This is my 50th post on this blog and I thank all of you readers for the consistent encouragement which keeps the blog going!

This is the story of yet another Nayanar, by name Tirunaalaippovar, who is more popularly known as Nandanar.

On the banks of the river Kollidam, in Tamilnadu, there was this fertile village of Adhanur. In this fertile village was born the devout Shiva Bhakta, Nandanar.

Nandanar belonged to the caste of Paraiayar, which literally meant makers of the percussion instrument “Parai”. This instrument was made with wood with a covering made of animal skin and the people who made it were called Parayars, which later on became synonymous with the word ‘pariah’, by the British.

In those days the caste system was very much in vogue and Nandanar was considered to be of a very low caste. He was a great devotee of the Lord Shiva and had the name of the lord in his lips and heart always.

Once, Nandanar happened to go to the temple of Thirupunkoor to see the Lord and as was the custom then, did not go inside the temple. He was peering with great difficulty from outside as the view of the Lord was hidden by the huge statue of Nandi in front. Nandanar prayed with all sincerity and yearned to have one darshan of the Lord and lo and behold! The stone Nandi moved a bit to let Nandanar have a glimpse at his beloved Lord. The Nandi, who so moved, till this day remains in the same posture!!

Though he visited many Shiva temples, Nandanar longed to visit the temple of Lord Shiva at Chidambaram. Every day, he thought of going to Chidambaram but the thought that he was an untouchable and so could not visit the holy city deterred him from going. At the end of each day, he would tell his friends in Tamil “Naalai poven”, which meant ‘I will go tomorrow’. Since this became a regular feature, Nandanar came to be known as ‘Tirunaalai Povar’ and the villagers stopped believing that he would go to Chidambaram at all.

Nandanar also worked for a landlord as a farm labourer. In those days, the landlords belonged to the so called ‘upper caste’. Nandanar’s landlord also belonged to this section and was very strict in dealing with his employees. So, when Nandanar finally decided to visit the great temple of Shiva at Chidambaram and reluctantly asked permission for a day off, the landlord sarcastically told him that he could go the moment he had finished ploughing the fields. Although it may sound easy, the fields were not just one or two acres, but hundreds of acres in size and ploughing them single-handedly would take Nandanar the whole of the season. A heartbroken Nandanar could do nothing except pray in desperation to the Lord.

The next day, Nandanar went out to the fields to do the arduous task assigned to him. His determination to visit Chidambaram was such. As he reached the fields, he was amazed by the sight! The whole of the fields were ploughed and thoroughly ready for sowing seeds. The Landlord, who also happened to come there was shocked and surprised and realised that this Nandanar was not a simple devotee of Shiva. Seeing the fields and Nandanar, the landlord, more in fear and awe told Nandanar to go to Chidambaram immediately. An equally surprised Nandanar was extremely pleased and went to Chidambaram finally.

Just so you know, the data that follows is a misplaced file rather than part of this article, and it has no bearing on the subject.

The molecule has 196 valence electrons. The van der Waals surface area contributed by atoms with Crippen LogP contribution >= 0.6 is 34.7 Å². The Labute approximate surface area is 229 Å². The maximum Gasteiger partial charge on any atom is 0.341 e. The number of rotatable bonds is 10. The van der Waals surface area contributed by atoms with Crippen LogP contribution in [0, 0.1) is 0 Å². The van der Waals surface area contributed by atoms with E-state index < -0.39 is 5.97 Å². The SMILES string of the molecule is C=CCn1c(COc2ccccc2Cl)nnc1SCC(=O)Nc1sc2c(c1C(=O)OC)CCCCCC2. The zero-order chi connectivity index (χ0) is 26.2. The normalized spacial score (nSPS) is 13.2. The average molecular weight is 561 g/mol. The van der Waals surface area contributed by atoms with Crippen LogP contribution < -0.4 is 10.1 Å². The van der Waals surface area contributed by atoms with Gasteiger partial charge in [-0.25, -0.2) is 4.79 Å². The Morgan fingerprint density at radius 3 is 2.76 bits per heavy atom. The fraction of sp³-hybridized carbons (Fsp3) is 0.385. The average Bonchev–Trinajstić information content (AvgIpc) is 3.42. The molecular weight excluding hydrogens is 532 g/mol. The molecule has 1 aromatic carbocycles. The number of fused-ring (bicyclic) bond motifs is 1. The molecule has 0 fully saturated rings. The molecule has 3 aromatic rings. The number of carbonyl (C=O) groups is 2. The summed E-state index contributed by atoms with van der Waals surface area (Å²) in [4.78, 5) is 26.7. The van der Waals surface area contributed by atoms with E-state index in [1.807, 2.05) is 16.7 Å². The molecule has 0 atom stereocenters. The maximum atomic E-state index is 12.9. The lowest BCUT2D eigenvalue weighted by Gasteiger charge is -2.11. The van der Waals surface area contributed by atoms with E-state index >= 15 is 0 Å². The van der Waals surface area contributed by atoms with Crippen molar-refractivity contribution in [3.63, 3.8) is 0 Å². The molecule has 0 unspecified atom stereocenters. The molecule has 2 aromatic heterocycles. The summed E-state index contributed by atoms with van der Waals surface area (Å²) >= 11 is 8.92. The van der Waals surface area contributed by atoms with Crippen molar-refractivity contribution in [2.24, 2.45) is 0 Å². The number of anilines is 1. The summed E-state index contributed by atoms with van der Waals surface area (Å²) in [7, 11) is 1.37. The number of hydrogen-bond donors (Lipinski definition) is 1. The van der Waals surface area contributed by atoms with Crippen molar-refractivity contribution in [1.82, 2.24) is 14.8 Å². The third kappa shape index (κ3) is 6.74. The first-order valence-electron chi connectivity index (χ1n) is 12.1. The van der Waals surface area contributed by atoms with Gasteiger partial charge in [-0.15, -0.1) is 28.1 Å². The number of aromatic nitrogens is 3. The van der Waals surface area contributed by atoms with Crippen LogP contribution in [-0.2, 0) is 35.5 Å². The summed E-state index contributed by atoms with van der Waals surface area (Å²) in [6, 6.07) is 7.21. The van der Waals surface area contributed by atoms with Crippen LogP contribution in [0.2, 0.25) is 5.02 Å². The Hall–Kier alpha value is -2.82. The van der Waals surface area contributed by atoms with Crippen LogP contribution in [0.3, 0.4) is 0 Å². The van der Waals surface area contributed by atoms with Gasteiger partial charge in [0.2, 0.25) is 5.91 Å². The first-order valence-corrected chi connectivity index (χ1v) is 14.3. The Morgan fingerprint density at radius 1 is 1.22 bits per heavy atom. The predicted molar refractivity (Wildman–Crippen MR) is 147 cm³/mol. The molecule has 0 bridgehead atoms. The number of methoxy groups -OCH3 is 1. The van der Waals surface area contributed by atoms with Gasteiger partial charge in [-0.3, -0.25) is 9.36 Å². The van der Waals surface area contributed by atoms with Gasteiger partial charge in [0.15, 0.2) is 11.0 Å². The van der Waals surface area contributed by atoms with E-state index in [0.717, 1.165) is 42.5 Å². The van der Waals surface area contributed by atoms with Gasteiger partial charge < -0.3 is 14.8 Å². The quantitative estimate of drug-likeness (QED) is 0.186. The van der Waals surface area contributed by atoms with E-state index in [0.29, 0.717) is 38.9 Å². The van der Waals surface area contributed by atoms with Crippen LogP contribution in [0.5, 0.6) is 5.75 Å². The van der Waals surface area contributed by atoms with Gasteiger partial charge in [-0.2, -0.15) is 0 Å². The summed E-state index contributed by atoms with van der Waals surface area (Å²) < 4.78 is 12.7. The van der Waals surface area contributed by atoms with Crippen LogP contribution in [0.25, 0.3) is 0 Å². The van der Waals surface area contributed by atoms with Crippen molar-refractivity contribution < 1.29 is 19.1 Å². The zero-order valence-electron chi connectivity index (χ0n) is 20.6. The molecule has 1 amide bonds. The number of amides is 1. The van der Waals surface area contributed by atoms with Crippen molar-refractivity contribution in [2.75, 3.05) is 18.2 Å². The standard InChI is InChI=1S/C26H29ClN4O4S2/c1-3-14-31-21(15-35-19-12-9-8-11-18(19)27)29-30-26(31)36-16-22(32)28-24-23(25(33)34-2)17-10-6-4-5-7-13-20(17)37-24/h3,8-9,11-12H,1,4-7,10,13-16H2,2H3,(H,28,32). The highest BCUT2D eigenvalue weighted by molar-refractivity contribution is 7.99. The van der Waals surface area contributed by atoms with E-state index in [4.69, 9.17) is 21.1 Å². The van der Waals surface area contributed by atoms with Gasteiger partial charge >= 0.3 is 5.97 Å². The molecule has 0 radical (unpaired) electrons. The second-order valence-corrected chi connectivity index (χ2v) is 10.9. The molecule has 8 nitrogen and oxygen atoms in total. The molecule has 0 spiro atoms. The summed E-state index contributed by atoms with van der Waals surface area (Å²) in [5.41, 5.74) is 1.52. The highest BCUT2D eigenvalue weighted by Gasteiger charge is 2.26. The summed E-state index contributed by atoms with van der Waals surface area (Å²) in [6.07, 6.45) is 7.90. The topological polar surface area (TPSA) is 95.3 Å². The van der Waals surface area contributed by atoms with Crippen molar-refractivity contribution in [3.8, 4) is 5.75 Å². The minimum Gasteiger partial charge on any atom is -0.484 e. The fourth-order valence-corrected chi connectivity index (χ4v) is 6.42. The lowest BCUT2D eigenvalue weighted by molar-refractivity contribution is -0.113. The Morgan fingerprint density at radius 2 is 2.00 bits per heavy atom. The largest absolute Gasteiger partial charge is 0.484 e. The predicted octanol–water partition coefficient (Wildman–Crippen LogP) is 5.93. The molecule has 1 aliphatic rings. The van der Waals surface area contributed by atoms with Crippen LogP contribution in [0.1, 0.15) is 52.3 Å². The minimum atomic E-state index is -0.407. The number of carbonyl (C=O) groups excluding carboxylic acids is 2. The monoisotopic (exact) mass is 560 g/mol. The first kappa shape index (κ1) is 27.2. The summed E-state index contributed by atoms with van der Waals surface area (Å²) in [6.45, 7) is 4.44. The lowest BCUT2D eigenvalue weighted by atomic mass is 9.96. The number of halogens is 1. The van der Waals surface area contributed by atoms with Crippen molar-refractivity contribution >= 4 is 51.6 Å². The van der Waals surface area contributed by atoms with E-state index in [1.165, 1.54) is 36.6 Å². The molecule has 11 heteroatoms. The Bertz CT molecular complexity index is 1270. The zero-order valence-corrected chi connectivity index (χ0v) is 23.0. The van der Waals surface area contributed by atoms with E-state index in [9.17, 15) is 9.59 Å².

As he reached the city, he saw the smoke of the fire rituals being done in every home. And also came floating in the air the strains of the four Vedas. These were happening in every street of the town that Nandanar felt that he should not even go into the town as he would make the place ‘unholy’. So, he went around the town innumerable times for three days and feeling very depressed with himself sank into deep slumber outside the town. He had a wonderful dream. The Lord was ordering him to go to a particular place and walk through what seemed like fire. The Lord wanted to show the world that Nandanar was pure gold which comes out more shining when put through fire.

At the same time the temple priests had also a dream in which the Lord ordered them to create a sacrificial fire at a particular place outside the town. That was the place where Nandanar was. The puzzled priests went to the place and created a sacrificial fire and Nandanar understood that this was the fire the Lord directed him to walk through. He came in his tattered dirty clothes, totally dishevelled and taking the name of the Lord in his lips closed his eyes and walked through the fire. A very surprising thing happened. As he came out, he was a glowing figure with the sacred ash smeared on his body and he appeared like a divine being, with a divine aura glowing around him.

On witnessing this miraculous happening, the priests took Nandanar on their shoulders and took him inside the temple. On nearing the sanctum sanctorum, Nandanar got down paying obeisance to the Lord and as he went into the garba griha (sanctum sanctorum), he just vanished into thin air. He had merged with the Lord and the people were left astounded! Such was the devotion of Nandanar!

Nandanar’s story, though appearing in Periya Puranam, was much popularised by the poet Gopalakrishna Bharathi through his work “Nandanar Charitram” which was suited for Harikatha – a form of telling stories with songs interspersed in it. Gopalakrishna Bharathi lived in the 19th century in Tamilnadu.